A Reflection on The Curley K-8 School Circa 1975

Photograph by Ulrike Welsch/Getty Images

Photograph by Ulrike Welsch/Getty Images

I was a feature photographer and generally searched for beautiful moments and scenes, and was not very keen on observing troubles or ­hatred. Needless to say, Boston busing was not one of my favorite photo­journalism moments. It was a tough time for Boston, especially since some sectors of the city were not open to the “forced” busing.

I had to babysit South Boston High School almost daily from 7 a.m. to 9 a.m. for the Boston Globe in case there was something to cover. I saw shoving, shouting, and stone-throwing…once there was a stabbing. There were policemen on horseback keeping order. On a particularly charged day, I was cornered by a crowd of demonstrators that identified me as a reporter for the Globe. They were pulling on my clothes and camera bag and calling me a ‘nigger lover’ because the Globe was pro-busing. I wasn’t even writing; I was just there daily to take pictures. A reporter rescued me from the mob, and my whole body was trembling. It was one of the most frightening moments of my career.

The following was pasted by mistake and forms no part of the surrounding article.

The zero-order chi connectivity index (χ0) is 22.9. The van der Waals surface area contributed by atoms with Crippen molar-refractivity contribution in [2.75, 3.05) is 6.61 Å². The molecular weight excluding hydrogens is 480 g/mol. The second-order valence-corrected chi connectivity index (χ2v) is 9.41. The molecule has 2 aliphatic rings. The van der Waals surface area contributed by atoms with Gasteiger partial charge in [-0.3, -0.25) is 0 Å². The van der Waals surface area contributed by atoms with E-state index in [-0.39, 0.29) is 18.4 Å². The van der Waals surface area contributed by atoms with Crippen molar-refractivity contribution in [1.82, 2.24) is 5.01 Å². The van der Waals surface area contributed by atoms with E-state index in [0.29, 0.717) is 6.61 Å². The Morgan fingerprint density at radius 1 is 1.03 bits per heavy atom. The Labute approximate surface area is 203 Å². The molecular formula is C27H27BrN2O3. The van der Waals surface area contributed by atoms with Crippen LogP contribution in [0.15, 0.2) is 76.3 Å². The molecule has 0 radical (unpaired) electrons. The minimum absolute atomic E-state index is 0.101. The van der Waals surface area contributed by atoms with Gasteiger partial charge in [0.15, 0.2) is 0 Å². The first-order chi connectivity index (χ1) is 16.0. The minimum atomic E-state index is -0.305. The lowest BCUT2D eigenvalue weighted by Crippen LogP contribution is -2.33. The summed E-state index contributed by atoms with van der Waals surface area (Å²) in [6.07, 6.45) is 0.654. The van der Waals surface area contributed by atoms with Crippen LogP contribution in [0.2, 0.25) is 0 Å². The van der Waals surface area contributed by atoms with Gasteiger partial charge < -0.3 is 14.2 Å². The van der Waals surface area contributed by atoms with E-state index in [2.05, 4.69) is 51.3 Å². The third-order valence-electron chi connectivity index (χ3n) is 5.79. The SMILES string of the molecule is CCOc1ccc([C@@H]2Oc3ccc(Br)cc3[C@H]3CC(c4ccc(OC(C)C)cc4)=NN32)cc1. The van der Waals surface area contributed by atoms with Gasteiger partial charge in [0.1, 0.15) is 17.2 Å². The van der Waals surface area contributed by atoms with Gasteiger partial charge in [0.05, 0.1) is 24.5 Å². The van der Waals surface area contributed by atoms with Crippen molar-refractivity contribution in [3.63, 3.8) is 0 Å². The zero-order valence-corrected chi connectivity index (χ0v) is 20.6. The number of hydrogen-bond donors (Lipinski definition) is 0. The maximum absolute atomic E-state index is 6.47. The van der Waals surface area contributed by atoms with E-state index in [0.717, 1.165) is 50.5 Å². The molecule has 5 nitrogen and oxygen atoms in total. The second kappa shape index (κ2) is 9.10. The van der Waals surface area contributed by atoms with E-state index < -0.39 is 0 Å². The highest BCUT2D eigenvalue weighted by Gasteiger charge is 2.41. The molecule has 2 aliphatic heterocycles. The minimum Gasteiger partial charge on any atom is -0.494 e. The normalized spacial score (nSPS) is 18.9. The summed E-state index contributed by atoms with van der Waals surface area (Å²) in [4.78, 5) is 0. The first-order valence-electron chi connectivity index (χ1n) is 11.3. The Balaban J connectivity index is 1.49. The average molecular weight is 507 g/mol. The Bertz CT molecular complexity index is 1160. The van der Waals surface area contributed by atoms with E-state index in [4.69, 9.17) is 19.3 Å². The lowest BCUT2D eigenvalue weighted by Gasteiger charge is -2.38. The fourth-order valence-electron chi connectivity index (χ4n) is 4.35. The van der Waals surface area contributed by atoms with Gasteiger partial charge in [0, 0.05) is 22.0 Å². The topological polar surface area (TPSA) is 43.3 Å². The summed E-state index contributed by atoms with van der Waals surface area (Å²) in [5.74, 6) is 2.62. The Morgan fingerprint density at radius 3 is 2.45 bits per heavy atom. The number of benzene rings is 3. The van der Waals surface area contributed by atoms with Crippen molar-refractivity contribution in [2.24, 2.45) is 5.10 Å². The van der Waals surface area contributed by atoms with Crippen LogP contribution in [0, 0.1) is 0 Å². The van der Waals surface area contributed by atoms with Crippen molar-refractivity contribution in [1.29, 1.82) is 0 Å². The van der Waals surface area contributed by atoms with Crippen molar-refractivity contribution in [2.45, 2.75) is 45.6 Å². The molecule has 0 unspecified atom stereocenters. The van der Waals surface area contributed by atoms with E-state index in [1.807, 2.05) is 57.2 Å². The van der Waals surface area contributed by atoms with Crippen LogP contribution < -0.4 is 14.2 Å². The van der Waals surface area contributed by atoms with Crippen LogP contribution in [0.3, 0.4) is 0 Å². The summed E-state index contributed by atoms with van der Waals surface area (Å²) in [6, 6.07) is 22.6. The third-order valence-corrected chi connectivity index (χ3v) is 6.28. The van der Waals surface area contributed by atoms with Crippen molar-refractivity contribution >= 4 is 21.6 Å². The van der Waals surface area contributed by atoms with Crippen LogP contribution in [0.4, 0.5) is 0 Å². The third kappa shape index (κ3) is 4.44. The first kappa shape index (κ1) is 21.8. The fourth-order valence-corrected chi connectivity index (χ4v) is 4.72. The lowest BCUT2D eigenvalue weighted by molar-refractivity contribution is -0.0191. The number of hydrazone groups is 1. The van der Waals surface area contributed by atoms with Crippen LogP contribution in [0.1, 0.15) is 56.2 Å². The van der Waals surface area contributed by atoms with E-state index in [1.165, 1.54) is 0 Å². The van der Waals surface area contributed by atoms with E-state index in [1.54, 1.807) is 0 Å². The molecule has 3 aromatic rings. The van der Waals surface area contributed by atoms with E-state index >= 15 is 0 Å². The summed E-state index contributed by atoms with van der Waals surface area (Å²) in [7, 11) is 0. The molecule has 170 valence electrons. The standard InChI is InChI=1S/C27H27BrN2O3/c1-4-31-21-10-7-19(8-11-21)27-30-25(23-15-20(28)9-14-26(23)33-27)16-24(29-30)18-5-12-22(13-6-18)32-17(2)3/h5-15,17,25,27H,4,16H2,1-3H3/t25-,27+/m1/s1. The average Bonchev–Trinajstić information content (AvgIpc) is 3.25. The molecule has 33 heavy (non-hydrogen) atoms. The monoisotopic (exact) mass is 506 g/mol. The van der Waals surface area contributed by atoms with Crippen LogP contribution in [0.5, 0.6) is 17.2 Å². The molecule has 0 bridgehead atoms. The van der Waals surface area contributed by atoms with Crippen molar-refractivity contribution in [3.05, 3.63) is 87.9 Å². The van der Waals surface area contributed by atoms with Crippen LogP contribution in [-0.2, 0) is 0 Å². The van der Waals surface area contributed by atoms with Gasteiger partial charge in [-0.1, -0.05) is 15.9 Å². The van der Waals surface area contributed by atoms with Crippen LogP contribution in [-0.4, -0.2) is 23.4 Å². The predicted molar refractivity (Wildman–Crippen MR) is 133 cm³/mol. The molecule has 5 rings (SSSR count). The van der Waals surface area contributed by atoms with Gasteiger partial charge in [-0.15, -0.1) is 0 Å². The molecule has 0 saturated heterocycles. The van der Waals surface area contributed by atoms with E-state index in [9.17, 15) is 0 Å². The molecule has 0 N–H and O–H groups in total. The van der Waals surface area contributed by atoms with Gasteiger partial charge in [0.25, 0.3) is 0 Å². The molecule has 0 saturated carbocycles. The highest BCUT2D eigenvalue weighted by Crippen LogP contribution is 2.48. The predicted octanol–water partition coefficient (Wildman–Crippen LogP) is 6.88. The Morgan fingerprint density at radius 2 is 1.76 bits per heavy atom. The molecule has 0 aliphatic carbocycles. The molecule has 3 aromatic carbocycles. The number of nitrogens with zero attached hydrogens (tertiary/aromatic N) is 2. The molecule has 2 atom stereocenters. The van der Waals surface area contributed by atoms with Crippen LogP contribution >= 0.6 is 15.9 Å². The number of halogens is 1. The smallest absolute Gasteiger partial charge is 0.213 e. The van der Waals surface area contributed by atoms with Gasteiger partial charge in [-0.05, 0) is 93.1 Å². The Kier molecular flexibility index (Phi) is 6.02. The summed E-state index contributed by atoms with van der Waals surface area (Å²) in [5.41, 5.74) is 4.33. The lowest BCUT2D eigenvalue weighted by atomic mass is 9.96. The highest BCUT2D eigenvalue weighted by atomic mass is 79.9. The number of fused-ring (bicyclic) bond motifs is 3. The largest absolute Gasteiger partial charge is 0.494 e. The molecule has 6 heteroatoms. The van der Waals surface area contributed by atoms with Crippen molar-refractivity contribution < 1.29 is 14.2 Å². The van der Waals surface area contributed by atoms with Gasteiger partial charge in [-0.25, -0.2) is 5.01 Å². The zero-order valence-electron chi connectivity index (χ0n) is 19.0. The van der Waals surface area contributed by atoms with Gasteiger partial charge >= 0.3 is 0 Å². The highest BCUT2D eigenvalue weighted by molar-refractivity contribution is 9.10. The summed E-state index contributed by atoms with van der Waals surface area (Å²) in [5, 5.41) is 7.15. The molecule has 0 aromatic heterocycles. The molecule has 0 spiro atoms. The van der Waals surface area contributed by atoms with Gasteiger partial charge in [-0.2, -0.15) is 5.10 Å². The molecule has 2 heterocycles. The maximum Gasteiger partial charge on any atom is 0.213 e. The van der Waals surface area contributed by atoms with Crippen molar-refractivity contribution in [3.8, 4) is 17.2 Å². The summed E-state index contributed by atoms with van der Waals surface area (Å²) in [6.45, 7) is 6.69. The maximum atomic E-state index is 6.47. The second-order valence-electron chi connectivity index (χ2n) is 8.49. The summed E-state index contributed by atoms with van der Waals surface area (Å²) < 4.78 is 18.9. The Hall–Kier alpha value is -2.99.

In spite of all this tension, I made it my personal challenge to show both sides. I went to schools where kids from both races sat next to each other, played well together, consoled each other. It was all very normal and dear. But after school, anti-busing parents were outside protesting. It was sad. I thought it was understandable that African-American parents would want a more balanced and challenging environment for their children, and at the end of it all, a better education.”

—Ulrike Welsch, photographer